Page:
5th April 1764. The Real Cost of Sugar.
‘Blood-sweetened beverage’, the slave-trade abolitionist Southey, said of tea, which from the middle of the 19th century caused the consumption of sugar to rise from 24 lbs a year to 80 lbs.
By the century’s end Britain became one of the world’s biggest consumers.(1)
The Sugar Act passed Parliament Today in 1764, giving British possessions in the West Indies a monopoly of sugar trade within the Empire, with preferential Duties.
The Act was a modified version of The 1733 Molasses Act, which was about to expire, which had imposed a tax of 6d per gallon on molasses on imports from non-British Colonies.
It resulted from pressure from the powerful West Indies plantation owners, and whilst sugar was grown in the American Colonies, most came from the West Indies. The tax could have closed the rum imports into New England.
However the Act was never effective owing to ‘Salutatory Neglect’, as it was termed, and collection was difficult due to smuggling, bribery of custom officials and evasion. It also undermined the intention to undercut the French, West Indies trade.
After the end of the 7 Years’ War and the acquisition of Canada, the British Government thought demand would increase, helped by a reduced tax, which would be more collectable.
Thus the 1764 Sugar Act or American Revenue Act, which focussing on rum, halved the Duties when Lord Grenville, beefed up the Navy for customs enforcement, and reduced the tax from 6d to 3d per gallon of molasses.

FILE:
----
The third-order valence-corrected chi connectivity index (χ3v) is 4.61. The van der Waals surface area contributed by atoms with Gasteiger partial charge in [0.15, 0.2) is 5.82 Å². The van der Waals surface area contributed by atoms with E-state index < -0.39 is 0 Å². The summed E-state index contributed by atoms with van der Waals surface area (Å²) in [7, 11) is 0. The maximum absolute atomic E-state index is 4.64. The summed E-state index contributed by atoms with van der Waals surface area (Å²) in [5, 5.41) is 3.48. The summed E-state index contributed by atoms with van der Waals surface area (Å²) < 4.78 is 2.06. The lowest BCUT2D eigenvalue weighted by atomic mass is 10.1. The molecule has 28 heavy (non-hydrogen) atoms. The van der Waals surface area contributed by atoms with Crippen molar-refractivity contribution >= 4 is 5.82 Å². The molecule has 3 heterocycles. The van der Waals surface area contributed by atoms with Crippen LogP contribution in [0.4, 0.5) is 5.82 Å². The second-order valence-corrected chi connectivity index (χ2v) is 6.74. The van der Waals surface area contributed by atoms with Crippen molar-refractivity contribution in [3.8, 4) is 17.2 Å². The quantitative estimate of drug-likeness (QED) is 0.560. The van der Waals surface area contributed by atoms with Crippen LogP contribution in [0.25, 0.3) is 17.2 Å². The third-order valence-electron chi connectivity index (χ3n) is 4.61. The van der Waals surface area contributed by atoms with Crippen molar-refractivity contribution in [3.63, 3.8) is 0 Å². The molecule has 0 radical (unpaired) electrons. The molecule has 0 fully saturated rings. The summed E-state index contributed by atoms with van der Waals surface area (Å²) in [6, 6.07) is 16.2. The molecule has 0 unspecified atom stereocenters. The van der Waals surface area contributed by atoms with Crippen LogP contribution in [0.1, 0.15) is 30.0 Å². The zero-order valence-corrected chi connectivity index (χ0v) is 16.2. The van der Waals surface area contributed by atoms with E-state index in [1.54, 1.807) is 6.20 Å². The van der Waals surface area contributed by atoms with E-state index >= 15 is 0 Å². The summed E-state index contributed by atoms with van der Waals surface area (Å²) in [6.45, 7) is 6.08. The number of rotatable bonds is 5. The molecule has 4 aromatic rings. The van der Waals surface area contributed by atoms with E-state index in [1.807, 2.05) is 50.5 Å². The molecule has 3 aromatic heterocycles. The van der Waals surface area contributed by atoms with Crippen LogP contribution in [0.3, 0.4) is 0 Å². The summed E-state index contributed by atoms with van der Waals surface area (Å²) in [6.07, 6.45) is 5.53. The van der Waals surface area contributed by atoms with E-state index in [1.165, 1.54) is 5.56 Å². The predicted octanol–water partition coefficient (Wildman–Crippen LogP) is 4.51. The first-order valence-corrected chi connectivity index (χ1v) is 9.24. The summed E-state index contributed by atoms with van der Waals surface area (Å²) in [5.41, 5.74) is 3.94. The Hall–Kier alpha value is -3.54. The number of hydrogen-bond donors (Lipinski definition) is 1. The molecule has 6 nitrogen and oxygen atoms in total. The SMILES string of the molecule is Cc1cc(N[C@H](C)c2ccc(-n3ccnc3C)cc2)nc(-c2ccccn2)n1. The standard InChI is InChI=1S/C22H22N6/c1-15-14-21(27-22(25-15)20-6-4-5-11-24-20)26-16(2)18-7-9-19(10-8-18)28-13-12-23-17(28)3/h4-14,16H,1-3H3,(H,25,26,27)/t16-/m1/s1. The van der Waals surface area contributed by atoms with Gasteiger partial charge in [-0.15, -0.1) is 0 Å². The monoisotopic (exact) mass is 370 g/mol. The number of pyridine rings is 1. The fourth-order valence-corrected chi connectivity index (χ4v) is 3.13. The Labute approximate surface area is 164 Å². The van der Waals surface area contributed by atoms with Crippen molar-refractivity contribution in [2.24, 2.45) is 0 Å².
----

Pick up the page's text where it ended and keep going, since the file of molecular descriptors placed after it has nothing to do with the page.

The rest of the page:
Sugar had come from the new Spanish and Portuguese slave plantations of Antigua, Barbados and Jamaica, in the West Indies, via the notorious Trade Triangle, and as early as the 1540s London had its own refinery.
The Dutch, the first settlers grew sugar with imported slaves and so developed the Slave-Triangle: Britain to Africa and slaves to the West Indies, returning with sugar, resulting in sugar-based industries of sweets and chocolate, around western ports of England, such as Bristol.
Later however Peel’s re-introduction of Income-Tax meant some duties could be relaxed and the Sugar Act of 1846 equalised Sugar Duties within the Empire hitting West Indies production, in competition with Brazil and Cuba.
Many a fortune was made by British families from sugar via the Slave Trade, including the Hogg Family, later the Lords Hailsham.(2)
(1) The ‘Banquet’ was originally the sweet course.
(2) The eccentric the sugar millionaire the reclusive William Beckford built his Gothic, monumental fantasy, Fonthill Abbey (1796-1800) on sugar.
Ref: b-womeninamericanhistory18/blogspot.com. 1764-revenue-rising-sugar-act.
Sugar is a carbohydrate an organic compound with a formula of Cn H2n On.
Hydrates H2O of carbon are the saccharide (sugar): saccharide can be ‘mono’ as in blood sugar (glucose); ‘di’ as in table sugar (sucrose) and milk (lactose).
Carbohydrates are found in starch, cereals, bread and pasta and also in the simple carbohydrate sugar found in jams and desserts.